VideoBB and VideoZer have both reportedly closed their rewards program and according to reports have also been mass deleting accounts and huge numbers of files.
Other sites closing their affiliate programs and/or deleting accounts/files include FileJungle, UploadStation and FilePost.
Wikipedia founder Jimmy Wales has announced that the encyclopedia will go dark this Wednesday in protest of the Stop Online Piracy Act, aka SOPA.
Wales tweeted that the English-language version of Wikipedia would go down at midnight this Wednesday, Eastern standard time (5am in the UK), and come back up in 24 hours.
The heat is rising in the SOPA debate. Over the weekend, for example, three top Obama-administration officials issued a statement that said, in part, While we believe that online piracy by foreign websites is a serious problem that requires a
serious legislative response, we will not support legislation that reduces freedom of expression, increases cybersecurity risk, or undermines the dynamic, innovative global Internet.
Presumably at least partially in response to the White House's statement -- and a possible Obama veto -- SOPA author Smith has dropped the DNS-blocking provision of the controvertial bill -- an action also taken by Senator Patrick Leahy (D-VT),
sponsor of the Senate's equivalent, the PROTECT IP* Act.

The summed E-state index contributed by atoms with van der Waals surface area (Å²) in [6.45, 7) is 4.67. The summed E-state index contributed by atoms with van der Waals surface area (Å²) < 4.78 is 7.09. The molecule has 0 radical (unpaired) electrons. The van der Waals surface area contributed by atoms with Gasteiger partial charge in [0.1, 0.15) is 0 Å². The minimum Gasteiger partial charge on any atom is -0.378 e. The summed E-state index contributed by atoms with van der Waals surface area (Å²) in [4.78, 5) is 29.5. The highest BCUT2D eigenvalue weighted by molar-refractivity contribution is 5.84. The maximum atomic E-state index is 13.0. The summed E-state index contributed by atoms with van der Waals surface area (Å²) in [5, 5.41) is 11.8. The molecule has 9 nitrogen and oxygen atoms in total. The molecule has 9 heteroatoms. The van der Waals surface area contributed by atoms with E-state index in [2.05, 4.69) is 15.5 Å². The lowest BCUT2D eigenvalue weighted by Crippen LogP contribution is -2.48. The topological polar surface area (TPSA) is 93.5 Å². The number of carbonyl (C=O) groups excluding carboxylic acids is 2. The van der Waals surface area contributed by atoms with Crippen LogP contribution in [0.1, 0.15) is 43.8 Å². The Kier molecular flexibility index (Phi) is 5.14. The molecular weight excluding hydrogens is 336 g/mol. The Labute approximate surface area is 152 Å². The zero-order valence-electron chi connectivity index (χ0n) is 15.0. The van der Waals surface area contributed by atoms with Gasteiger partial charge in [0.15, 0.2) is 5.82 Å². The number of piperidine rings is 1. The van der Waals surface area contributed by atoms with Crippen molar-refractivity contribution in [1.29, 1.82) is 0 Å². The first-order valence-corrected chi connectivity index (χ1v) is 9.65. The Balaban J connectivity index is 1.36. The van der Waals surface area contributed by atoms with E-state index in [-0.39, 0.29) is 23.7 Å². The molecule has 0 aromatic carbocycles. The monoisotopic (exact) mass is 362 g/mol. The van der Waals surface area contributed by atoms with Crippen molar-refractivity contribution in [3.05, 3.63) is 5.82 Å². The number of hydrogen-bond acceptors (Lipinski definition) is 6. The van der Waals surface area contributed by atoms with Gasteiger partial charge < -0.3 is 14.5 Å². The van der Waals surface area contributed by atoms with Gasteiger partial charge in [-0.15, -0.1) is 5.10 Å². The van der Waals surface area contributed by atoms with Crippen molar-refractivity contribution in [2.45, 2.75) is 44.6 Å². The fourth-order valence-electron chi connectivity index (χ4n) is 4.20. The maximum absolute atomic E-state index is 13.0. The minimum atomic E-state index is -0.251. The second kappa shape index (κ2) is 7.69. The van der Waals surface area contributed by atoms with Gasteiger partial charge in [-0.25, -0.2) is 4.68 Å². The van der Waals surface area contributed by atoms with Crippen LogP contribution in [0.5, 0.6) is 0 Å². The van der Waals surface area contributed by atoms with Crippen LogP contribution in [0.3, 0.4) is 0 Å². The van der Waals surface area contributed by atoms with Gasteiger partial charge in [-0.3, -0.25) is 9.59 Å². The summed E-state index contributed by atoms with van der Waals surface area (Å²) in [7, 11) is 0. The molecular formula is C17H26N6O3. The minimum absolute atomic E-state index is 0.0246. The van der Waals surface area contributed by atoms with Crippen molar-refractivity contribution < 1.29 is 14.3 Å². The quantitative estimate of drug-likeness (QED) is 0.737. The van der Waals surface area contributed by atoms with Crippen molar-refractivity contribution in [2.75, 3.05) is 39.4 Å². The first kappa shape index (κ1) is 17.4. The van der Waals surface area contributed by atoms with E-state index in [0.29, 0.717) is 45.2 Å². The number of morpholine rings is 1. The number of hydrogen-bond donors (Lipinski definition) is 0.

This links to a protest page with comment and a petition:
Millions of Americans oppose SOPA and PIPA because these bills would censor the Internet and slow economic growth in the U.S.
Two bills before Congress, known as the Protect IP Act (PIPA) in the Senate and the Stop Online Piracy Act (SOPA) in the House, would censor the Web and impose harmful regulations on American business. Millions of Internet users and
entrepreneurs already oppose SOPA and PIPA.
The Senate will begin voting on January 24th. Please let them know how you feel. Sign this petition urging Congress to vote NO on PIPA and SOPA before it is too late.
Founder Jimmy Wales said:
More than 162 million people saw our message asking if you could imagine a world without free knowledge, it said.
You said no. You shut down Congress's switchboards. You melted their servers. From all around the world your messages dominated social media and the news. Millions of people have spoken in defense of a free and open Internet.
Along with Facebook, Google and other major technology corporations, Wikipedia says the laws would place onerous obligations on websites to vet content uploaded by users, and threaten free expression online.
In a dramatic display of the power of online protest, a congressional vote on the anti-piracy bills Pipa and Sopa have been shelved after some of the internet's main players demanded a legislative rethink.
Just two days after chunks of the internet went dark in opposition to proposals that critics claim will hamper the flow of online information, Senate majority leader Harry Reid announced the postponement of a planned ballot on Pipa, also known as
the Protect IP Act.
Lamar Smith, the Republican chairman of the House Judiciary committee, followed suit, saying his panel would delay action on similar legislation called the Stop Online Piracy Act, or Sopa, until there is wider agreement on the legislation.